Green Party cllr says less Hertfordshire waste should go overseas to be processed

Councillor Ben Crystall believes the UK needs to have its own recycling industry

Thursday, 11th November 2021, 2:45 pm
Updated Thursday, 11th November 2021, 3:03 pm

Green Party Cllr Ben Crystall says there should be an end to the global ‘shifting’ of waste – after data shows that 37,000 tonnes of Hertfordshire’s recyclables were shipped overseas last year.

Overall, data for 2020/21 shows that 276,379 tonnes of materials were collected from Herts homes for composting, recycling or reuse in 2020/21.

And that data shows that most of those materials – 85.73 per cent – were recycled in the UK.

The image has been used for illustrative purposes

But a staggering 34,301 tonnes of materials – including cardboard, paper, plastics, tyres and textiles – were sent overseas to be reprocessed last year, mostly to Asia.

Green Party county councillor Ben Crystall has told the Local Democracy Reporting Service that the current practice is “insane”.

He says he believes the UK needs to have its own recycling industry – rather than ‘exporting our problems’.

And that, he says, would cut carbon emissions, as well as bringing financial benefits.

“We are sending our problems to other countries, where vulnerable people end-up having to sort through our rubbish,” he said.

“And we are creating more carbon by sending this stuff a long distance, which makes no sense.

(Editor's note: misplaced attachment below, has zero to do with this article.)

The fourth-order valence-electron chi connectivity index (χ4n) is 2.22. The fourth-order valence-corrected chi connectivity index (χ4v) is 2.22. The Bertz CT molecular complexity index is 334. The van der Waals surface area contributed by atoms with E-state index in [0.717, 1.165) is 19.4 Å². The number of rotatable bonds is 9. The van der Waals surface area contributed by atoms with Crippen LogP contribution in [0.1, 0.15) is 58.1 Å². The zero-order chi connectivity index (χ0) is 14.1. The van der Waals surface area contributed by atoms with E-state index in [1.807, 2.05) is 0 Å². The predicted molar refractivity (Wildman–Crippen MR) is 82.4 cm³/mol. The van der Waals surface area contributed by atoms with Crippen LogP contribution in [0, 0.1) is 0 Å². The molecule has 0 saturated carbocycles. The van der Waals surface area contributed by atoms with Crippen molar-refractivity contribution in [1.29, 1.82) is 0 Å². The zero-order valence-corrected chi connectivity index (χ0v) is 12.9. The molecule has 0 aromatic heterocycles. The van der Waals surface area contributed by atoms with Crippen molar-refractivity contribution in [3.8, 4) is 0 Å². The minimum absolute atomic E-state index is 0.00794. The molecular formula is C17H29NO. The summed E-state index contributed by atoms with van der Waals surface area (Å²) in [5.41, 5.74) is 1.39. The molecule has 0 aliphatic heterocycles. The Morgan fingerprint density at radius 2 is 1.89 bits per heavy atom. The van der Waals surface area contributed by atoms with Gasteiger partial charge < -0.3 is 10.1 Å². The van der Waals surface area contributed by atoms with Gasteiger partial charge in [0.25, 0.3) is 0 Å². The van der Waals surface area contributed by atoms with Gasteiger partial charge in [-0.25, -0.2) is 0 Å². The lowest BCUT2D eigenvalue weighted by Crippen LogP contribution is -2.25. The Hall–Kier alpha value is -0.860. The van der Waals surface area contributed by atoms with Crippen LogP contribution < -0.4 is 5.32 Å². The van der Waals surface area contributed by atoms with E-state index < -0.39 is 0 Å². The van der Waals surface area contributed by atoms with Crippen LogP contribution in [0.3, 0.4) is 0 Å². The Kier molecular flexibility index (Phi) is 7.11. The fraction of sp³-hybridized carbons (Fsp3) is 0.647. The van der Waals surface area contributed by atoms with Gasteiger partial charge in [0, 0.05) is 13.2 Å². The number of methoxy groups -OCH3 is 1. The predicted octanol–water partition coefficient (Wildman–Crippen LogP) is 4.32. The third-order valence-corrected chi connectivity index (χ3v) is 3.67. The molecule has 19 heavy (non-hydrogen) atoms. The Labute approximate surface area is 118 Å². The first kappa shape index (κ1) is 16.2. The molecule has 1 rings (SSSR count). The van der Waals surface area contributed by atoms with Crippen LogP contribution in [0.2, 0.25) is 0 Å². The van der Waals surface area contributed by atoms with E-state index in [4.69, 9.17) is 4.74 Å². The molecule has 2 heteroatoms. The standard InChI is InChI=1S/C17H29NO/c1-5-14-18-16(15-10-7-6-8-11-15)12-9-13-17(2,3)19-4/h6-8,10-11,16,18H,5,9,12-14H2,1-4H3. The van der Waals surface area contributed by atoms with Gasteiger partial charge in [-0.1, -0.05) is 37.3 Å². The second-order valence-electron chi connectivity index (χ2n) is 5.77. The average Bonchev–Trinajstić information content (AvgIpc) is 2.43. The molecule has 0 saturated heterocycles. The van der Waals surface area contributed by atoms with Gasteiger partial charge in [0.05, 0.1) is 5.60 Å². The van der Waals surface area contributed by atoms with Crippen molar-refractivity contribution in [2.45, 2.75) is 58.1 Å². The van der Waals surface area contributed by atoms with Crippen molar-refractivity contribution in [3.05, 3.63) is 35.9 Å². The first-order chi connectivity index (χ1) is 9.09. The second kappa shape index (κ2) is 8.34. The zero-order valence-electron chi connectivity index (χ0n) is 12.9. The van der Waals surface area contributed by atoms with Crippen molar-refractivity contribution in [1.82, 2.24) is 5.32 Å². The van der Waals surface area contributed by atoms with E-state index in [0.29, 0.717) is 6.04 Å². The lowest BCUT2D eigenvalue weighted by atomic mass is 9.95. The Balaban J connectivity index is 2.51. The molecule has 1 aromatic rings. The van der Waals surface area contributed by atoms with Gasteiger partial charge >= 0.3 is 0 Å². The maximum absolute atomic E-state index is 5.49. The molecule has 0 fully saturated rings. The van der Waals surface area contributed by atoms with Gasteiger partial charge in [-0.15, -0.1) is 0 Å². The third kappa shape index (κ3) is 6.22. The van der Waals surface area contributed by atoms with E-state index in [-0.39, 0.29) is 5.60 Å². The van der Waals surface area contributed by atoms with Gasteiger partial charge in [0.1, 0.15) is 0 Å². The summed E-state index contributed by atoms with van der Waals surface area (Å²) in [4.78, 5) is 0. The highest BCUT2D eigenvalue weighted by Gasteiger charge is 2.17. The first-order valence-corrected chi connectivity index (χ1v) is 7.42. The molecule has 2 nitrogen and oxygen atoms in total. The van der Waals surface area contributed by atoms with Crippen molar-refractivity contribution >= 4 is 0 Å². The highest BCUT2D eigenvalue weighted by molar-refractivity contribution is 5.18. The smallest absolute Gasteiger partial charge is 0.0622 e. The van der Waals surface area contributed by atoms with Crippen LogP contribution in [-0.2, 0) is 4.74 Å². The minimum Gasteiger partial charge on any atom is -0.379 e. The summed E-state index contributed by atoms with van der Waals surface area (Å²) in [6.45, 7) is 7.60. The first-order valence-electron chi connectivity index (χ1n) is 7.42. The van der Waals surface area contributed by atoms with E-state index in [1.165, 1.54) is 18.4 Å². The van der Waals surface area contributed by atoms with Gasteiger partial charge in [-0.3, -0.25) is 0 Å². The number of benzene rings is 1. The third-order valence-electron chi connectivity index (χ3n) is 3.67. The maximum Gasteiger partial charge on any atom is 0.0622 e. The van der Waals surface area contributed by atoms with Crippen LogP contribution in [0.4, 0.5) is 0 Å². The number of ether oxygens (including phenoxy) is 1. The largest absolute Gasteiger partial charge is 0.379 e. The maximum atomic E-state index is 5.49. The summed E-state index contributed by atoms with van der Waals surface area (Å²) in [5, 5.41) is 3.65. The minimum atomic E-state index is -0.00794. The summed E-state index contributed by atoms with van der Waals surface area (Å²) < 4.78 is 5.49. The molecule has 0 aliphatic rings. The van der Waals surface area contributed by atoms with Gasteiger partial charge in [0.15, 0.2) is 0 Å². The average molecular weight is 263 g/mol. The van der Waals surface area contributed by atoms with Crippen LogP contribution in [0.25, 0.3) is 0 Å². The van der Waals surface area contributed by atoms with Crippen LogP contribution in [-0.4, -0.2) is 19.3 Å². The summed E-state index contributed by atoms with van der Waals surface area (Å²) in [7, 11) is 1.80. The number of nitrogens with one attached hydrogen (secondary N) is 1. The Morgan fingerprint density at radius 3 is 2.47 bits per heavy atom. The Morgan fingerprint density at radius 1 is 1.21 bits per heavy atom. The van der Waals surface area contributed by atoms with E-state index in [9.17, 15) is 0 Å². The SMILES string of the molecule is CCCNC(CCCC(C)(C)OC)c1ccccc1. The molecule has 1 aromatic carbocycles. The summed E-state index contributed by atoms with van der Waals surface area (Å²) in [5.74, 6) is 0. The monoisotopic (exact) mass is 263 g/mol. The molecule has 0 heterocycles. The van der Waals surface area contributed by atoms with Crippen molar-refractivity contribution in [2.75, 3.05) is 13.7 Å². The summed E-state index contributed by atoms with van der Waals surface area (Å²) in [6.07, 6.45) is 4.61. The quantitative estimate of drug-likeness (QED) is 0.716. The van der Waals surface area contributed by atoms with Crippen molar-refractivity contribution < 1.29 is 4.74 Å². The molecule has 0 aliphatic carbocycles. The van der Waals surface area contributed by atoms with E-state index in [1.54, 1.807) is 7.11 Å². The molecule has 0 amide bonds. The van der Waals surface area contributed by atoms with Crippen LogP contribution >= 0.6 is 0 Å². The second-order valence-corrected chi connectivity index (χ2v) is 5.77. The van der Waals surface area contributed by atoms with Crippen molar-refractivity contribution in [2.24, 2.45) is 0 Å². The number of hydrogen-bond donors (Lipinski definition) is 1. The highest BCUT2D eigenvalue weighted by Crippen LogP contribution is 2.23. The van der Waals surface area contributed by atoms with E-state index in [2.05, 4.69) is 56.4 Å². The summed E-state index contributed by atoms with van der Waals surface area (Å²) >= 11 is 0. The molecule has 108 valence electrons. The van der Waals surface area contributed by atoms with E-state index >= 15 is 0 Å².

“If we are going to tackle climate change we can’t have global systems that ship stuff from one side of the earth to the other, because it is marginally cheaper for an organisation.

“We should have our own recycling industry here in the UK – and cut our carbon footprint.”

Cllr Crystal suggests that existing markets are ‘skewed’ towards manufacturers – leading to incentives for companies to export their waste.

He says those markets don’t put a true cost on packaging – leaving everyone else to pay for materials then be shifted abroad and recycled.

“There is a financial argument that it could be cheaper to export,” he said.

“But it’s because of the current system that lets business and markets get away with producing this stuff at very low costs.”

In contrast he says recycling within the UK would create jobs and materials.

And he says the current status quo is one of the strongest arguments for ‘a proper carbon tax’ – which could be used to support the growth of a recycling industry in the UK.

In the wake of the latest data, he says he would want to see the county export less of its ‘waste’ abroad – and for the county council to lobby for wider change.

According to the latest data on recycling – which has been collated for inclusion in the Herts Waste Partnership’s annual report – no garden and food waste, glass, wood, cans or scrap metal from the county was sent overseas for reprocessing in 2020/21.

But 34,301 tonnes of recyclable materials were shipped overseas – with 3,340 tonnes sent to Europe, 34,301 tonnes to Asia and 683 tonnes to Africa,

The bulk of that was the 31,380 tonnes of paper and card that was shipped to Asia – with a further 1,537 sent to Europe.

It includes 1,691 tonnes of plastics that were sent to Europe and 2,345 to Asia – as well as 78.62 tonnes of used tyres that was sent to Asia.

In addition, 1,178 tonnes of textiles and footwear were sent overseas, with 494.99 tonnes sent to Asia and 683.39 to Africa.